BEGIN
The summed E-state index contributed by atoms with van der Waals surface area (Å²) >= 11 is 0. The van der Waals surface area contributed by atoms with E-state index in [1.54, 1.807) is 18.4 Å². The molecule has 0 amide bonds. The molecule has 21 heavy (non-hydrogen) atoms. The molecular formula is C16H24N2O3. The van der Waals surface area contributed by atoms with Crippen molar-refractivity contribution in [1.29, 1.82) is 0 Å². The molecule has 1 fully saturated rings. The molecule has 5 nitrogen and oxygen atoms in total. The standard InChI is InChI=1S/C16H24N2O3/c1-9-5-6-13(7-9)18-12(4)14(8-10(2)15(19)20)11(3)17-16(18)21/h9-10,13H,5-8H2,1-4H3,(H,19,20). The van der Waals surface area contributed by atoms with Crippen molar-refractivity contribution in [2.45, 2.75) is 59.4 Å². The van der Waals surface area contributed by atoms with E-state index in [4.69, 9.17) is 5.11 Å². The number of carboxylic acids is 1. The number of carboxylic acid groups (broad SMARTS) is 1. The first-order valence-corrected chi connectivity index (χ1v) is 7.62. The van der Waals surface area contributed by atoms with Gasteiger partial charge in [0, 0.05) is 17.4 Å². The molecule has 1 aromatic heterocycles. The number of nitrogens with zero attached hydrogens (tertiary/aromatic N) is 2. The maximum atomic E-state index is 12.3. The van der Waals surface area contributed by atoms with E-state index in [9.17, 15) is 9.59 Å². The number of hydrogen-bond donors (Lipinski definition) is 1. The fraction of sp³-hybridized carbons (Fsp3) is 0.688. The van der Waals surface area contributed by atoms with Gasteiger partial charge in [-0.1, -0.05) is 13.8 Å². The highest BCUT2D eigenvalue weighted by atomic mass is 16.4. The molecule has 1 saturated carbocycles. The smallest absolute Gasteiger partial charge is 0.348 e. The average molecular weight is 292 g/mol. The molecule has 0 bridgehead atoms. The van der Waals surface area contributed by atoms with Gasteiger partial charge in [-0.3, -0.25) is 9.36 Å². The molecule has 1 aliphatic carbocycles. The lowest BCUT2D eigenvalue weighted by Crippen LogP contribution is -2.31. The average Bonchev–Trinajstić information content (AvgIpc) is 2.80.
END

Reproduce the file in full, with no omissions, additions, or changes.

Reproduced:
The summed E-state index contributed by atoms with van der Waals surface area (Å²) >= 11 is 0. The van der Waals surface area contributed by atoms with E-state index in [1.54, 1.807) is 18.4 Å². The molecule has 0 amide bonds. The molecule has 21 heavy (non-hydrogen) atoms. The molecular formula is C16H24N2O3. The van der Waals surface area contributed by atoms with Crippen molar-refractivity contribution in [1.29, 1.82) is 0 Å². The molecule has 1 fully saturated rings. The molecule has 5 nitrogen and oxygen atoms in total. The standard InChI is InChI=1S/C16H24N2O3/c1-9-5-6-13(7-9)18-12(4)14(8-10(2)15(19)20)11(3)17-16(18)21/h9-10,13H,5-8H2,1-4H3,(H,19,20). The van der Waals surface area contributed by atoms with Crippen molar-refractivity contribution in [2.45, 2.75) is 59.4 Å². The van der Waals surface area contributed by atoms with E-state index in [4.69, 9.17) is 5.11 Å². The number of carboxylic acids is 1. The number of carboxylic acid groups (broad SMARTS) is 1. The first-order valence-corrected chi connectivity index (χ1v) is 7.62. The van der Waals surface area contributed by atoms with Gasteiger partial charge in [0, 0.05) is 17.4 Å². The molecule has 1 aromatic heterocycles. The number of nitrogens with zero attached hydrogens (tertiary/aromatic N) is 2. The maximum atomic E-state index is 12.3. The van der Waals surface area contributed by atoms with E-state index in [9.17, 15) is 9.59 Å². The number of hydrogen-bond donors (Lipinski definition) is 1. The fraction of sp³-hybridized carbons (Fsp3) is 0.688. The van der Waals surface area contributed by atoms with Gasteiger partial charge in [-0.1, -0.05) is 13.8 Å². The highest BCUT2D eigenvalue weighted by atomic mass is 16.4. The molecule has 1 saturated carbocycles. The smallest absolute Gasteiger partial charge is 0.348 e. The average molecular weight is 292 g/mol. The molecule has 0 bridgehead atoms. The van der Waals surface area contributed by atoms with Gasteiger partial charge in [-0.3, -0.25) is 9.36 Å². The molecule has 1 aliphatic carbocycles. The lowest BCUT2D eigenvalue weighted by Crippen LogP contribution is -2.31. The average Bonchev–Trinajstić information content (AvgIpc) is 2.80.